The PC faces stiff competition from things like smartphones, tablets, smart TV’s and more. As a consumer you are faced with a plethora of products competing for your dollars. PCs have become less interesting, yet we all need them. What kind of innovations do we need to see with PC’s in order to capture our attention again?
Depending on which PC forecasts you follow, you would find out that PC shipments are off anywhere between 8-15%. HP’s recent earnings call highlighted the fact that PC sales were in decline by announcing their own PC sales declining 5%.
The makers of personal computers need to face the reality that right now PC”s are boring.
So what can be done about it?
A lot can be done, actually, its just a matter of who is going to step up and push the envelope. Intel and AMD both have internal efforts to help re-invigorate the PC market but ultimately it’s the hardware makers who need to design and create hardware that can capture consumers attention and generate excitement around PCs again.
The most obvious way to re-invent the PC is to push the envelope in experimenting with the form factor. Notebooks have been clamshell devices for too long and it’s time to start creating PCs that challenge the conventional design and thinking about what personal computers really are.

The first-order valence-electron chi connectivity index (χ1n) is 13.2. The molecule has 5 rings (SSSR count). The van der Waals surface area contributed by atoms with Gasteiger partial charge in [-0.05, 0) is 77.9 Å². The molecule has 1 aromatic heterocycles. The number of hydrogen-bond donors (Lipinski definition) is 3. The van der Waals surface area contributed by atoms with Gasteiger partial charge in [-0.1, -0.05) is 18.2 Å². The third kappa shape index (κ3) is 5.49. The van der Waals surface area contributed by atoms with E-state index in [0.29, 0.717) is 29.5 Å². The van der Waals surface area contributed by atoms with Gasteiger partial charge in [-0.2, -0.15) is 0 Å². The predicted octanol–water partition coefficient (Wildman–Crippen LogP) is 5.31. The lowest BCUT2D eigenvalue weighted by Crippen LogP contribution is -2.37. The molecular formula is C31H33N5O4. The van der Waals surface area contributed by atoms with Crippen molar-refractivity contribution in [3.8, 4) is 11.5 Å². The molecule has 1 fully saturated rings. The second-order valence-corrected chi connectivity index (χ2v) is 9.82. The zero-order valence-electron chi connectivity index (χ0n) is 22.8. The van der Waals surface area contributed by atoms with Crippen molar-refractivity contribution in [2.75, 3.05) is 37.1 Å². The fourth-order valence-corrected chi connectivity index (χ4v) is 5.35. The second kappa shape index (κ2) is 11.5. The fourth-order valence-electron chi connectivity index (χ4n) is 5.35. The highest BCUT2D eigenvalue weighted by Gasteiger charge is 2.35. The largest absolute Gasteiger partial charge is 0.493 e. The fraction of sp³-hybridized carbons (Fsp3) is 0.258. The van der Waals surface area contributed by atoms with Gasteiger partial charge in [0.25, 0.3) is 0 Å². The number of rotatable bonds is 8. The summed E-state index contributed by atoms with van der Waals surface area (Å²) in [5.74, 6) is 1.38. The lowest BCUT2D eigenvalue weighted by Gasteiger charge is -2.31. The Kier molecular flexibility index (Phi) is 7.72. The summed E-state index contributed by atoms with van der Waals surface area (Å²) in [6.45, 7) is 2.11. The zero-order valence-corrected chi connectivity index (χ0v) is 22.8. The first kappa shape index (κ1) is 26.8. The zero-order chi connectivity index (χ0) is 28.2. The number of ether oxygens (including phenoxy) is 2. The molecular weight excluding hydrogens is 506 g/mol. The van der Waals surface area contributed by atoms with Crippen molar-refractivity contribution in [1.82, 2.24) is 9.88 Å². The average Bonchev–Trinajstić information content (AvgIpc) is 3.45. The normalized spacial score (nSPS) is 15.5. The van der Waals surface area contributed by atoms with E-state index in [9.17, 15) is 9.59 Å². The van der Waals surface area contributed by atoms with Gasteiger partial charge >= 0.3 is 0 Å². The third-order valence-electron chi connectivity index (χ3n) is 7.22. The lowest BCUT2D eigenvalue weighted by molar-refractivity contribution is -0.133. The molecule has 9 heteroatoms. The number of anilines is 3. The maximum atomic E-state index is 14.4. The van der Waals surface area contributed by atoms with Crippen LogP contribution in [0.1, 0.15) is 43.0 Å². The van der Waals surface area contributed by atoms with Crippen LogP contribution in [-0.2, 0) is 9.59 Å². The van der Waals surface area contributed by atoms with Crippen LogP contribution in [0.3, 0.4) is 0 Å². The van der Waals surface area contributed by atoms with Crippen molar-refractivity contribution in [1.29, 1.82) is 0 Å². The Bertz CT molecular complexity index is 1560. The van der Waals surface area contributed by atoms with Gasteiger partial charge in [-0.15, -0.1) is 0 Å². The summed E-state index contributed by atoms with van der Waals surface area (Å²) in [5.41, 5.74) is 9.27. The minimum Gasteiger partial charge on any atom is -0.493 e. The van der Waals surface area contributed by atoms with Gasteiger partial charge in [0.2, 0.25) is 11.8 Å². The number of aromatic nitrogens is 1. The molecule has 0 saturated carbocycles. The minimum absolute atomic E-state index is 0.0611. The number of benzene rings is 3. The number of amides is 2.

I’d like to see more PC manufacturers experiment with hybrid PC concepts like the ASUS Eee Pad Transformer, or the Acer Iconia Tab W500 Windows 7 convertible PC. Both of those devices have a screen that docks with a keyboard to create a clamshell PC but the screen can then “un-dock” and now becomes a slate or tablet PC.
I’d also like to see PCs experiment more with slider form-factors, where the device looks like a slate or tablet from the outset but then the keyboard slides out from the bottom so the device can then be used like a traditional PC. Many mobile phones feature a slider keyboard and I’d love to see more experimentation with this on PCs. Samsung has one example on the horizon, the Sliding PC 7 Series.
Another are dual-screen notebooks like the Acer Iconia Touchbook, which features two 14″ screens where the bottom screen, where the keyboard would go, is a full touchscreen utilizing 10-finger multi-touch.
The dual-screen touch based notebooks are very interesting concepts and I hope we see the OEMs try more designs based on this form factor.
You may say “this has all been done or experimented with and failed in the market.” To which I say true; however, when many of those products failed the PC market was still maturing, where it is now mature in developed countries. The second point I would add is that they failed for a range of reasons not all attributed to the form factor.
We have an opportunity to re-invigorate the PC market, better battery life and performance will only get us so far. We need to create designs that capture people’s attention and imagination again.
Ben has spent the last 10 years as the Director of Consumer Technology Analysis and Research with Industry and Market analysis firm Creative Strategies, Inc. He is a technology enthusiast, a husband, a father and a hobby farmer.
The opinions expressed are those of the author and do not necessarily represent those of SlashGear